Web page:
On a cold Moscow winter morning in 1977, a group of theater officials were tearing down posters advertising a premiere outside the Moscow Art Theater.
Then, they hurried across the city, painting over the words “To the anniversary of the formation of the Soviet Union,” leaving only the name of the play visible.
Months earlier, Roman Viktyuk, one of the most famous theater directors in Russia and Ukraine, had been asked to put on a show to celebrate the important anniversary at the Soviet Union’s main theater.
Viktyuk proposed “Stolen Happiness” by the Ukrainian writer Ivan Franko.
The posters for the play ended up carrying a phrase that could have led to serious trouble for theater managers: “To the anniversary of the formation of the Soviet Union – Stolen Happiness.”
“Theater officials had to wipe out any mention of the motherland or they would have been shot,” recalls Viktyuk in an interview.
Ukraine-born Viktyuk, 75, has staged around 200 shows in his half-century career, but became known for not compromising his art in order to chase favor and awards from the authorities, as many Soviet directors and writers did.
“I never staged anything for the Soviet regime and at the same time I was directing plays in all main Soviet theaters,” he says. “All I had to do is to smile and remember that they are all stupid.”
“My actors never played women. They were playing evil,” Viktyuk said.
“There were two plays Viktyuk staged on different anniversaries of the Soviet Union and both times they were not praising the system but brought out some conflict or dialogue.
He has never staged anything to popularize the Soviet Union,” recalls 54-year-old Ukrainian theater director Serhiy Proskurnya.
According to Viktyuk, he got away with this by playing the role of a Ukrainian fool from a village.
Switching from Russian to Ukrainian and back again, he explains that he never competed for the honors handed out by regime – titles, cars and apartments – and so had no need to flatter the state’s leaders.
“They thought I was an idiot not to run for titles and gifts, so they stopped paying attention to me. This image let me silently do whatever I wanted,” he smiles.
Born 75 years ago in a family of poor Lviv teachers, Viktyuk was staging small plays and performing at a local school theater from an early age. On turning 15, he put all his belongings in a small suitcase and went to conquer Moscow’s Russian University of Theater Arts GITIS.
Now, 60 years later, he enjoys the status of GITIS professor and welcomes his students to his own Moscow theater, which he has run for 20 years.
Viktyuk gained a reputation as a notorious and scandalous stage director. The biggest fuss came in 1988 when he put on the play “Maids” based on the French novel by Jean Genet.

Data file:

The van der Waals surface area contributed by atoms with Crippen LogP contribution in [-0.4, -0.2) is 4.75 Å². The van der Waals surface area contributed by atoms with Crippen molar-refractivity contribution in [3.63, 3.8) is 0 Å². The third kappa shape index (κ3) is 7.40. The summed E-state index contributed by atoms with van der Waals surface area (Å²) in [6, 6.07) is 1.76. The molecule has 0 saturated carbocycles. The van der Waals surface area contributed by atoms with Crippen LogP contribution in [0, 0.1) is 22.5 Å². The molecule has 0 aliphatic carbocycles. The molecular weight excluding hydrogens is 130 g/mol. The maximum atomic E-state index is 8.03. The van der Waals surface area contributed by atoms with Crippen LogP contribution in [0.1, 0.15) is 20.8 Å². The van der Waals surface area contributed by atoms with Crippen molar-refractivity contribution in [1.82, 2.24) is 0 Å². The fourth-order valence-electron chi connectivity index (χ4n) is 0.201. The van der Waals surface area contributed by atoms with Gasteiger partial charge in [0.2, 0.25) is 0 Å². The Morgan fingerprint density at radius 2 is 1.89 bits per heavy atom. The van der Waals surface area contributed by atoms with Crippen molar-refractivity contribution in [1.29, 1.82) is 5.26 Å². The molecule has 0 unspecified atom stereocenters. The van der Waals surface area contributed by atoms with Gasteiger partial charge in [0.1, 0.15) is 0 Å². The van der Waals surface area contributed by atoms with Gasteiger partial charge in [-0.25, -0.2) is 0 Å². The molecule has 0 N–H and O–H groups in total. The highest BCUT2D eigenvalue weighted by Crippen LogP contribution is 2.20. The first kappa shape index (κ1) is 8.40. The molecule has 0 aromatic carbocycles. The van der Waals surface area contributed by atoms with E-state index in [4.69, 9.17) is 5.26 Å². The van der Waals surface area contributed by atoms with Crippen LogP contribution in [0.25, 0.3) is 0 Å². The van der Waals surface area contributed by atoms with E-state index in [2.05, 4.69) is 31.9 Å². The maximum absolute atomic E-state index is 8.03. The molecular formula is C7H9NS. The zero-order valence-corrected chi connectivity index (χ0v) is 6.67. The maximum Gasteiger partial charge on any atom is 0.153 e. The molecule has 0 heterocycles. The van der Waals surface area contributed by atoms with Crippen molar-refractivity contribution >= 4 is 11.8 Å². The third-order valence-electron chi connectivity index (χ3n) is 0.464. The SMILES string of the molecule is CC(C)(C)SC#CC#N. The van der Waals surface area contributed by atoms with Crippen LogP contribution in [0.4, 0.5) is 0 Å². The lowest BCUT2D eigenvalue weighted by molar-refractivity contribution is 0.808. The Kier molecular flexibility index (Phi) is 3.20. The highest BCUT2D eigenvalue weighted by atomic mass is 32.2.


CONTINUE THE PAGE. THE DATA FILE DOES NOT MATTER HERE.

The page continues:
Back then, the Soviet audience was shocked to see four men playing women’s roles; since then rumors that Viktyuk’s theater is gay continue to follow his troupe.
Twenty-three years later, Viktyuk wants to finally put a stop to all rumors. “My actors never played women. They were playing evil,” he says.
Nowadays his plays are still the same – challenging, multilayered, with lots of different meanings that are not seen at first glance.
Giving an interview before a performance of Master and Margarita in Kyiv, based on the famous play by Mikhail Bulgakov, he talks with noticeable satisfaction about the row of papier-mache busts of Soviet leaders on stage, which marks the present powerlessness of former tyrants.
Viktyuk, a small, fair-haired man, is himself known for wielding dictatorial powers over his actors. He often turns the air blue during rehearsals.
“If you don’t perceive what he wants, Viktyuk can use hard, even destructive methods to get his point of view across. Sometimes he drives the actor almost unconsciousness with any method available just to get him in the needed condition,” says Dmitry Bozin, the leading actor at Viktyuk’s theater.
The result of this work can be seen on the stage.
His actors jump on stilts, climb high constructions and hang from them as they deliver their lines. Viktyuk is a master of using discrete symbols: the theatergoer needs to pay attention to changes in color, voice, music and costume that subtly hint at hidden meanings.
“He follows not only the plot, but also the inner life of every single actor – the words melody, moves, tricks,” says theater director Proskurnya.
In all his plays, he takes a fresh look at classic works. For example, in Master and Margarita, he presents the play through the eyes of a minor character who witnesses the interactions of all the main characters.
Viktyuk is something of a showman, famous for wearing glasses of all colors and shapes and bright or glittery outfits. Just like when he played the fool in Soviet times, he says he is using his appearance as a way to distract people from looking deeper at him.
He says he feels like a child.
“True movie or stage directors should always do their work like for the first time – knowing nothing but learning,” Viktyuk says.
It’s a process that is finally paying off for the evergreen director. Since the collapse of the Soviet Union in 1991, he has started to receive awards – he is a Distinguished Artist of both Russia and Ukraine.
Kyiv Post staff writer Yuliya Raskevich can be reached at email@example.com.
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